How tech is keeping one critically endangered desert fish alive
Just outside of Death Valley National Park is a place called Devil's hole.
Devil's hole is a deep geothermal pool that's home to a very unique species that also happens to be endangered.
Devil's hole became part of the park's system in 1952 by proclammation by President Harry Truman and it was due to Both the ecosystem and also because of a peculiar race of fish.
And that's a Devils Hole pupfish.
Devils Hole pupfish are one of several species of pupfish.
When water levels dropped during the last ice age these pupfish were separated from the rest murfing into an entirely new specie.
Making Devil's Hole the only place they exist in nature.
The Devil's Hole pupfish is unique because it lives in pretty much the worst environment that you can think of to be a fish.
The water is a constant 93 degrees Fahrenheit.
Dissolved oxygen is at lethally low levels.
Despite the difficult environment, many scientists believe Devil's Hole pupfish have been around for at least 10,000 years.
In the mid to late 1960s, there was development here at Ash Meadows.
And there was a local landowner that had land right against the 40 acres of Devils hole.
So this landowner put a well right adjacent to the monument boundary.
And when he turned on the well, the water level in Devils Hole Declined.
With that, with this groundwater pumping, the population declining with the water level going down, the Devils Hole Pupfish was listed as an endangered species under the Endangered Species Preservation Act.
That's way the National Park Service, along with the Fish and Wildlife Service and the Nevada Department of Wildlife are working together to monitor And try to save the doubles hole pup fish.
A lot of their efforts rely heavily on technology.
So it's managed by continuously monitoring the water levels so we have two transducers so a redundant system.
We have it set to a telemetry system so we can actually type in and say what's the water level doing now?
You also can see here we have this blue.
Instrument hanging in the water, that's a water quality son, so it measures temperature, pH, oxygen, and connectivity at 15 minute intervals.
Although Devil's Hole looks small from the surface, it's a massive underwater cave with unique conditions that make this project especially challenging.
What's interesting about Devils Hole is it's such a large body of water, it's unknown depth, divers have been in 436 feet that it follows the lunar title cycle.
So the water level goes up and down Twice in about a twenty-four hour time period.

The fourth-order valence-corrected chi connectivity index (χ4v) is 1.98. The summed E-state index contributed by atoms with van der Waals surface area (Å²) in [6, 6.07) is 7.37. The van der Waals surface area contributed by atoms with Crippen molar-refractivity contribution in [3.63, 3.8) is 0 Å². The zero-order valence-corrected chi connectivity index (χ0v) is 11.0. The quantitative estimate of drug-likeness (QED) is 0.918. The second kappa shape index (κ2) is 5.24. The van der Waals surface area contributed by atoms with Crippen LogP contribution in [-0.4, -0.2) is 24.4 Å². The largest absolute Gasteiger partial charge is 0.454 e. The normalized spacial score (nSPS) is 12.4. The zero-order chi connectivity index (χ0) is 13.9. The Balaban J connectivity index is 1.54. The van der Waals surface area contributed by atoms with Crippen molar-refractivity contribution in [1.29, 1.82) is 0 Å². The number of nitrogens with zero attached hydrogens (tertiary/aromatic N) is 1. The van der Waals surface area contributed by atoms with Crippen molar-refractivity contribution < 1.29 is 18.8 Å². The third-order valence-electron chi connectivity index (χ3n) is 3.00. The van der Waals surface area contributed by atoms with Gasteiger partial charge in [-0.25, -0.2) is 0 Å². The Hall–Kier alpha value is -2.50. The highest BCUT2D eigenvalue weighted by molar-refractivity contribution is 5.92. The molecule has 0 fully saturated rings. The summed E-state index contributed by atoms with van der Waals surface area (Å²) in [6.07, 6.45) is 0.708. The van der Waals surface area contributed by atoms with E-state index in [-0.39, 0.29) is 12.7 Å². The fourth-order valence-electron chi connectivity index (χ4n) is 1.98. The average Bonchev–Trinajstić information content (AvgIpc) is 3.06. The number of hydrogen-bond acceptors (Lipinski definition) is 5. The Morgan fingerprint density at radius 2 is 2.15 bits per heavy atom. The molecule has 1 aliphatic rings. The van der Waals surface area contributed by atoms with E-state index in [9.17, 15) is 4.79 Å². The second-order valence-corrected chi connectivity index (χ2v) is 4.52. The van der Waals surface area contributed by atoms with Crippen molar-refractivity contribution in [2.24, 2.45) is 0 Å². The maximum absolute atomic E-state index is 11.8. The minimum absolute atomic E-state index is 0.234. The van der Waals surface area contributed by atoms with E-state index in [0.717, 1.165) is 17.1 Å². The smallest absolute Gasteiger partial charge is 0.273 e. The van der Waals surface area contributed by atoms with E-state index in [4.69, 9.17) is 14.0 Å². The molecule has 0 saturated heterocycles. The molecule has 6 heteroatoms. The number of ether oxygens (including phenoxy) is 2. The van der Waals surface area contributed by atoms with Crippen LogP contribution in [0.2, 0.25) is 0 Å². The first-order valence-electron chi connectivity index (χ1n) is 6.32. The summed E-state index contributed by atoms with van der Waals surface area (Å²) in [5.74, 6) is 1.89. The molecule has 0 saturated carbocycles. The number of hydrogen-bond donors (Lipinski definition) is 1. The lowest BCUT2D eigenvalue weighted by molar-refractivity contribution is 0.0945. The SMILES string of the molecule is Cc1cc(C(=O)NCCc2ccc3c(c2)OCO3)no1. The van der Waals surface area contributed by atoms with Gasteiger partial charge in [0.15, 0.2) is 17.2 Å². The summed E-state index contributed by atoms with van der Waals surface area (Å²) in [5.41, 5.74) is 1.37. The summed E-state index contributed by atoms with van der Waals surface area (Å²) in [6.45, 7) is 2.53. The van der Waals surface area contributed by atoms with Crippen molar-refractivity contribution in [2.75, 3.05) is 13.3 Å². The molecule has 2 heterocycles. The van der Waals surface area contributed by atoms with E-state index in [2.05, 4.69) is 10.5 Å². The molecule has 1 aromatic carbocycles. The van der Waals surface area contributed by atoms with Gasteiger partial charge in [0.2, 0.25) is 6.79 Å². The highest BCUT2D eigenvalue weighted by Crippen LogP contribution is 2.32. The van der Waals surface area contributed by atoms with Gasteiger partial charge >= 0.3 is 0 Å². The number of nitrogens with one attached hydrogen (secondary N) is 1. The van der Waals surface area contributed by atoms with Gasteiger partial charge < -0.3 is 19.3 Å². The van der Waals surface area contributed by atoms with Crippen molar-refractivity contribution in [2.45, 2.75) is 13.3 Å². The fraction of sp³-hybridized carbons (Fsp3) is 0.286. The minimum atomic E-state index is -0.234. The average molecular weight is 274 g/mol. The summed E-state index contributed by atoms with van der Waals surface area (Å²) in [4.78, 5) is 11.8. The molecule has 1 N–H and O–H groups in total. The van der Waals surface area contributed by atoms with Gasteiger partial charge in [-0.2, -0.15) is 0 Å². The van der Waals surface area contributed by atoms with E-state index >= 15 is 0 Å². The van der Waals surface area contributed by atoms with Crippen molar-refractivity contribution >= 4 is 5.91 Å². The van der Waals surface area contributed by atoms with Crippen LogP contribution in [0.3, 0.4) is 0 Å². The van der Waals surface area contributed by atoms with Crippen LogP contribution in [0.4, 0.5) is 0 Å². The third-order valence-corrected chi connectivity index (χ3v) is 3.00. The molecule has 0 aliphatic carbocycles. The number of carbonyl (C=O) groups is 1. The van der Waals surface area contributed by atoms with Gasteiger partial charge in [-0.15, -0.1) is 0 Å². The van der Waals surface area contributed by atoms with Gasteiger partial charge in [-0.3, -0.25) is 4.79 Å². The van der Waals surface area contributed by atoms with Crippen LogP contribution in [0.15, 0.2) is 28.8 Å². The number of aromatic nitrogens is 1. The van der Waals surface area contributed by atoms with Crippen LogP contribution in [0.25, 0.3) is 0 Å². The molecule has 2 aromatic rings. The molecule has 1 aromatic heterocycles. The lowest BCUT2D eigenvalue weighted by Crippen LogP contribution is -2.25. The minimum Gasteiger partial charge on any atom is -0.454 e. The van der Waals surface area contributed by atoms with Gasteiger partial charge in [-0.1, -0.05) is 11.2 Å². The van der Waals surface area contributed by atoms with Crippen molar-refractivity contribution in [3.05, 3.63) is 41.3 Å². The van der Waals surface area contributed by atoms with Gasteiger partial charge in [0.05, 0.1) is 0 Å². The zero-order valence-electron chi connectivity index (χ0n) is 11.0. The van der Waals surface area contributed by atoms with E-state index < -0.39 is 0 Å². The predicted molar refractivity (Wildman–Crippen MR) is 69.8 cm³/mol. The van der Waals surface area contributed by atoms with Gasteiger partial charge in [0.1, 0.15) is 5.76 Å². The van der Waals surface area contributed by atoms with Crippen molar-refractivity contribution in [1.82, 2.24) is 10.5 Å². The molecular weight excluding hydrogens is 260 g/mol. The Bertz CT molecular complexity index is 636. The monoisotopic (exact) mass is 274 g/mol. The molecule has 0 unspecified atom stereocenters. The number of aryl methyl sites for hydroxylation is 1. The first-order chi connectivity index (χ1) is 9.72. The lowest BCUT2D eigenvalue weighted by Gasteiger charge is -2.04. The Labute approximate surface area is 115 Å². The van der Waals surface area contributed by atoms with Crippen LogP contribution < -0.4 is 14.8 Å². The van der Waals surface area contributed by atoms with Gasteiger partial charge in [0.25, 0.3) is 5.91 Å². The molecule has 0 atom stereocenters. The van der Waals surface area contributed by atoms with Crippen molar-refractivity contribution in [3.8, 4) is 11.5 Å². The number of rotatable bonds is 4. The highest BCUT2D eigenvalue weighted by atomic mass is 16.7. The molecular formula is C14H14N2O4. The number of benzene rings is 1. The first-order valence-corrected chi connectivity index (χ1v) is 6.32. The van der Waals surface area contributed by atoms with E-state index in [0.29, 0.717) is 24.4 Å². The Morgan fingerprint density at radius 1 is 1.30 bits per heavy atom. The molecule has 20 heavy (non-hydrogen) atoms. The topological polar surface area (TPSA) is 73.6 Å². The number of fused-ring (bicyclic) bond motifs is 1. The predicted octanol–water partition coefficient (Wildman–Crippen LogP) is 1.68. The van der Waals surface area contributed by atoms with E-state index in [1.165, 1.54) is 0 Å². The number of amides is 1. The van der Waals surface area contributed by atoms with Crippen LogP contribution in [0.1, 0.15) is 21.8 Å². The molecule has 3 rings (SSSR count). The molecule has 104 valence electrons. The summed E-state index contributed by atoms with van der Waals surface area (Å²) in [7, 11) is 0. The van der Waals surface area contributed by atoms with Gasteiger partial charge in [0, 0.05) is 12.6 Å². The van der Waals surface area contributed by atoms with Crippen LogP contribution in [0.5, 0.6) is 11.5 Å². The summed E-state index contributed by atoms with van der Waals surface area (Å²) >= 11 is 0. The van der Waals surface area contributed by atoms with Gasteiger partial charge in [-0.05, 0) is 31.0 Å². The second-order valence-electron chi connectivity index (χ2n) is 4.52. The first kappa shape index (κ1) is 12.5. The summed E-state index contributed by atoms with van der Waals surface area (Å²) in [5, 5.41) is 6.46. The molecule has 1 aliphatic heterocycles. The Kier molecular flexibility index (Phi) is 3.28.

At one point, the Pufffish population at Devil's Hole dropped to just thirtyfive, which inspired the creation of a nearby lab where scientists and other staff are replicating the conditions at Devil's Hole for further study.
We've created a 110,000 gallon habitat re-creation And it is largely computer driven and that is connected to a mechanical room filled with filtration, sterilisation, heating and thermal control systems to able to replicate a really challenging environment of devil's hole.
There are currently about a hundred devil's hole pup fish living in the replica of site tank.
The pup fish get in and out themselves.
They're kinda cute.
We like them.
It was, we believe, a man-made problem that caused them to have trouble.
We have a certain responsibility, we think, to be able to rectify that as much as we can.
They're able to survive in environments that are lethal to most organisms.
And a lot of the grand discoveries in science, biology especially, have occurred in extreme environments, and if we let them go extinct We'll never know.
Why should we care?
And I get that question a lot.
So why should we invest the time and the money in conserving and preserving the species, and, I think, I have my NPS hat on now, I'm a scientist, I can put that on, I can put my society hat on
And I think for me as a scientist, I still think we have a lot to learn from this ecosystem.
And then putting on the society hat, well, that pumping that humans caused, that initial ground water pumping, that water level never came back up to its prepumping level.
So we're having an influence.
On the species, and if we hadn't, if it's a natural evolutionary pathway for the species, that's fine.
Species do go extinct, and new species evolve, but since we've had a human impact on this ecosystem and the fish, I think As a society, we need to decide what is important.